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Avalere’s Take on the MA/PD Landscape Files Release

Summary

The Centers for Medicare & Medicaid Services (CMS) just released the annual Landscape Files containing data on plan participation, beneficiary premiums, and benefit designs for the 2018 Part D — Medicare's prescription drug benefit — and Medicare Advantage (MA) markets.

Medicare Advantage is a private Medicare option in which insurance companies approved by the government provide coverage to seniors in lieu of the traditional fee-for-service (FFS) Medicare.

Avalere experts offer the following observations on key trends in the MA and Part D programs that are likely to influence the 2018 market.

Data from Landscape Files from previous years suggest the following trends:

MA Market

  • Most beneficiaries continue to have access to plans that would require no monthly premiums, which helps attract new beneficiaries and those currently in traditional FFS
  • Fewer beneficiaries have access to a plan with an out-of-pocket limit below $4,000
  • Providers will continue to enter the plan market as accountable care organizations (ACOs) and other advanced provider organizations become more comfortable with managing financial risk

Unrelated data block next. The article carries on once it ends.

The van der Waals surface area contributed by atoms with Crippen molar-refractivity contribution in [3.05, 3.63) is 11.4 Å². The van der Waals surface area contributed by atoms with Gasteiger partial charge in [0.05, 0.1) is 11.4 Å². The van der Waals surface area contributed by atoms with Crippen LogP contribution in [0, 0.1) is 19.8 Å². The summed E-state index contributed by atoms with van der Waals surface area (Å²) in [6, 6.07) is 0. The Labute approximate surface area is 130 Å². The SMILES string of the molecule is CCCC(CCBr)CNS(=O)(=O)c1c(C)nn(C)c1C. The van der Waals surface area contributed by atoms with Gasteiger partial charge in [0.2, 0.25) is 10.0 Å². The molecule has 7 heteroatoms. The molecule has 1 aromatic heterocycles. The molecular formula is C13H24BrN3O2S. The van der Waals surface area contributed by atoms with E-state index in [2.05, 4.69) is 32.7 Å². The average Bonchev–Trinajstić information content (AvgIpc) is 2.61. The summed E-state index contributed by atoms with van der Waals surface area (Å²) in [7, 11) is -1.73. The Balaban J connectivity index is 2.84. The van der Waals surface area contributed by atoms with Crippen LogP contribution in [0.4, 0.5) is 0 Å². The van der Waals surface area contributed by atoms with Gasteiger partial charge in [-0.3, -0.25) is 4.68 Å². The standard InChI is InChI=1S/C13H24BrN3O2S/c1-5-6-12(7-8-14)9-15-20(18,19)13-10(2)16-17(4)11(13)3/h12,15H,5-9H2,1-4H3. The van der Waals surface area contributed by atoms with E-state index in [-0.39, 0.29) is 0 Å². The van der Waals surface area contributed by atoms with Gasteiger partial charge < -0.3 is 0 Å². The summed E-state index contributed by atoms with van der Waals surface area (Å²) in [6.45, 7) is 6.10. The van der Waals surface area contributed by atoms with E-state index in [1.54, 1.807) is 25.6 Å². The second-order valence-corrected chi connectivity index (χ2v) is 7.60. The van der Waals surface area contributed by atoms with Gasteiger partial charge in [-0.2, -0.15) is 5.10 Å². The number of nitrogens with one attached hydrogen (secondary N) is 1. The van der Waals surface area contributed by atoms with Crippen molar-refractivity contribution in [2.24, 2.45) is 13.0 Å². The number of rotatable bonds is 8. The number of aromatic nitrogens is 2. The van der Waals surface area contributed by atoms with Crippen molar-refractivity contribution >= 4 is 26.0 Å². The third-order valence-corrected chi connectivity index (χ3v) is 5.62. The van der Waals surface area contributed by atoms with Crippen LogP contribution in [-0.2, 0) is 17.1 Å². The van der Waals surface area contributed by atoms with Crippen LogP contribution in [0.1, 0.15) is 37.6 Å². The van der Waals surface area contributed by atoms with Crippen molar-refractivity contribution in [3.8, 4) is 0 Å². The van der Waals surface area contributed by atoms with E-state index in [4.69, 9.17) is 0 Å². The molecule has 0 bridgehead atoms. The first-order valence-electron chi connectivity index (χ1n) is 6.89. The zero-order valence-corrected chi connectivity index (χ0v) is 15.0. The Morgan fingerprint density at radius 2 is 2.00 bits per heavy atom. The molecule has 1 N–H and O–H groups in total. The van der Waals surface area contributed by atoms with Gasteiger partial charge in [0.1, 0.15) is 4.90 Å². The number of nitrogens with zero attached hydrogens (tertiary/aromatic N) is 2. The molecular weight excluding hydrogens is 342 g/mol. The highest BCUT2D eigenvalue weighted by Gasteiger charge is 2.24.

Part D Market

  • In recent years, the number of enhanced standalone Prescription Drug Plans (PDPs) slightly exceeded the number of basic standalone PDPs, raising questions among policymakers about whether basic PDPs offer appropriate access for low-income beneficiaries
  • Part D premiums will decrease slightly in 2018, likely resulting from higher-than-predicted rebates, although beneficiaries should be aware that premiums and benefit designs can change considerably from year to year
  • Beneficiaries continue to have multiple Part D plan options available

“While Part D premiums are decreasing on average, it is important to take note that this shift is not reflective of total spending in the Part D market,” said Kelly Brantley, vice president at Avalere. “Recently, we have seen some consumers experience affordability concerns partially attributable to rising reinsurance costs. If the trend continues over time, we may expect policy action on this front.”

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